Grace Meng is literally a life-savor. She is a Democratic Congresswoman representing New York’s 6th congressional district in the New York City borough of Queens. She is also the first Asian American to represent part of New York in Congress (which you know, is a big deal and huge for diversity).
So, why do I love her? Recently, Meng discovered that women and girls are being penalized for menstruating. Seriously. Our laws currently penalize anyone who has a period (if you don’t believe me, take a look at all the new abortion legislation out there). She was so distraught when she realized how many women and girls go without pads or tampons because they can’t afford them that she’s introducing the Menstrual Equity for All Act of 2017, which is the first legislation in Congress to deal with menstrual hygiene product access. She also wrote an op-ed about it for Marie Claire.
In her piece, she described how many girls stay home when they have their periods, because they can’t afford feminine products. Many people don’t realize that the “tampon tax” exists in 40 states, a fact which former President Obama didn’t even know about apparently. However, getting ride of this extra tax isn’t enough, as Meng points out, especially considering 86% of women start their period unexpectedly and without necessary supplies.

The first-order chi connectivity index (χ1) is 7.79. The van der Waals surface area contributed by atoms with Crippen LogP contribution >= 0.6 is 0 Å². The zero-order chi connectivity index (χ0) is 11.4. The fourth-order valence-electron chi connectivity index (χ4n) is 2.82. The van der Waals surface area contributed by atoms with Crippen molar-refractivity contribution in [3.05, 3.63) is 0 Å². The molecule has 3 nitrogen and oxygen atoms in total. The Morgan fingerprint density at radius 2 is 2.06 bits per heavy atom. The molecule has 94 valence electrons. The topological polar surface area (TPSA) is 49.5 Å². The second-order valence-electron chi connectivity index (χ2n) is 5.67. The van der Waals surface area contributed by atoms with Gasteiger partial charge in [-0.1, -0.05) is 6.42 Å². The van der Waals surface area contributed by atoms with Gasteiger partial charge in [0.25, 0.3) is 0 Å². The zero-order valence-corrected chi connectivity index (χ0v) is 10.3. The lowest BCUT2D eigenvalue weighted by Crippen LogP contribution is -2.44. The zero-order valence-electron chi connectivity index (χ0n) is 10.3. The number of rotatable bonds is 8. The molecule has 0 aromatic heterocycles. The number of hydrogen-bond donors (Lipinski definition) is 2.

Many women in low-income households can only access these products through food pantries, while female inmates and homeless women often go without them, as their access is severely limited. For female inmates in particular, access to hygiene products is insanely strict. For instance, Female inmates in Connecticut only get five pads per week to split with their bunkmate. If you’ve ever had a period, you know this is impossible when you actually have a period, meaning you’re using the same one for a week. That’s unhygienic and frankly, cruel.
Can you imagine your daughter being unable to have access to pads and tampons? Or your daughter’s friends or sisters, or perhaps, even you? We can’t always control our financial situations, nor should basic health-related products be too expensive for some because they aren’t considered necessary enough.
Meng stated her bill “would require each state to give female inmates and detainees as many tampons or pads as they need, whenever they need them—at no cost.” Not surprisingly, this means homeless women typically don’t have access to anything, and under Meng’s bill, shelters would be given “federal grant money to purchase tampons or pads.”
As of now, the bill has 21 co-sponsors, all Democrats. That’s only a handful, which means you should contact your representative to tell him or her to become a co-sponsor.